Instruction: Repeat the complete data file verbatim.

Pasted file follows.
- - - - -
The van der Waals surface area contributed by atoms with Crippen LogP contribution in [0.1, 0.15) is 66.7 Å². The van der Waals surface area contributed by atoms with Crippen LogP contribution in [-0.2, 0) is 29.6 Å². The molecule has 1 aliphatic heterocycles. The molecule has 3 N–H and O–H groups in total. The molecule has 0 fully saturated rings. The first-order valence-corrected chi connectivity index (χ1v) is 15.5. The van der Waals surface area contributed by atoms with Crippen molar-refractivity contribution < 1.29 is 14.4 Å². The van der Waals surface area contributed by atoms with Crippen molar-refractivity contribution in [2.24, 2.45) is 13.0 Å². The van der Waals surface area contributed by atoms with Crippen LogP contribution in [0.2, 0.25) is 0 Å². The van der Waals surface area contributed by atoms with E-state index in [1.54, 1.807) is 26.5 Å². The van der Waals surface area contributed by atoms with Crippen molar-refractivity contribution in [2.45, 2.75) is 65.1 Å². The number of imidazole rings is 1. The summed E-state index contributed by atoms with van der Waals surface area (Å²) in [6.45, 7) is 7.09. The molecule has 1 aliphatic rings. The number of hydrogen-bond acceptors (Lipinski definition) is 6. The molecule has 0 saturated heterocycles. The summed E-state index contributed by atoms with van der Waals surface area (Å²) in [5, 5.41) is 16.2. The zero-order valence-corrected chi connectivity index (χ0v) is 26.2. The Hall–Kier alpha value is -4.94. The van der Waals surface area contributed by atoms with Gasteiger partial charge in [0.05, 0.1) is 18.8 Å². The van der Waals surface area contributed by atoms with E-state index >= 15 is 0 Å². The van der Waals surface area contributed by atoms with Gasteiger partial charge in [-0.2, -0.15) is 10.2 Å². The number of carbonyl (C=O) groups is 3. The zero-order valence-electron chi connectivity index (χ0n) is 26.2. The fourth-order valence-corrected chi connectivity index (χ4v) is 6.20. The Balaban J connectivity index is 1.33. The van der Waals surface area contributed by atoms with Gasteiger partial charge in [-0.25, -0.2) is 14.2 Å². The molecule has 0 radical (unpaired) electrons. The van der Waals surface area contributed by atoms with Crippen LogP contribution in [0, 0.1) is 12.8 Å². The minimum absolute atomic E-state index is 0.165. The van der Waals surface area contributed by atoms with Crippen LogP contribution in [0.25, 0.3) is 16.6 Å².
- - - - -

The van der Waals surface area contributed by atoms with Crippen LogP contribution in [0.1, 0.15) is 66.7 Å². The van der Waals surface area contributed by atoms with Crippen LogP contribution in [-0.2, 0) is 29.6 Å². The molecule has 1 aliphatic heterocycles. The molecule has 3 N–H and O–H groups in total. The molecule has 0 fully saturated rings. The first-order valence-corrected chi connectivity index (χ1v) is 15.5. The van der Waals surface area contributed by atoms with Crippen molar-refractivity contribution < 1.29 is 14.4 Å². The van der Waals surface area contributed by atoms with Crippen molar-refractivity contribution in [2.24, 2.45) is 13.0 Å². The van der Waals surface area contributed by atoms with Crippen LogP contribution in [0.2, 0.25) is 0 Å². The van der Waals surface area contributed by atoms with E-state index in [1.54, 1.807) is 26.5 Å². The van der Waals surface area contributed by atoms with Crippen molar-refractivity contribution in [2.45, 2.75) is 65.1 Å². The number of imidazole rings is 1. The summed E-state index contributed by atoms with van der Waals surface area (Å²) in [6.45, 7) is 7.09. The molecule has 1 aliphatic rings. The number of hydrogen-bond acceptors (Lipinski definition) is 6. The molecule has 0 saturated heterocycles. The summed E-state index contributed by atoms with van der Waals surface area (Å²) in [5, 5.41) is 16.2. The zero-order valence-corrected chi connectivity index (χ0v) is 26.2. The Hall–Kier alpha value is -4.94. The van der Waals surface area contributed by atoms with Gasteiger partial charge in [0.05, 0.1) is 18.8 Å². The van der Waals surface area contributed by atoms with E-state index >= 15 is 0 Å². The van der Waals surface area contributed by atoms with Gasteiger partial charge in [-0.2, -0.15) is 10.2 Å². The number of carbonyl (C=O) groups is 3. The zero-order valence-electron chi connectivity index (χ0n) is 26.2. The fourth-order valence-corrected chi connectivity index (χ4v) is 6.20. The Balaban J connectivity index is 1.33. The van der Waals surface area contributed by atoms with Gasteiger partial charge in [-0.25, -0.2) is 14.2 Å². The molecule has 0 radical (unpaired) electrons. The van der Waals surface area contributed by atoms with Crippen LogP contribution in [0, 0.1) is 12.8 Å². The minimum absolute atomic E-state index is 0.165. The van der Waals surface area contributed by atoms with Crippen LogP contribution in [0.25, 0.3) is 16.6 Å².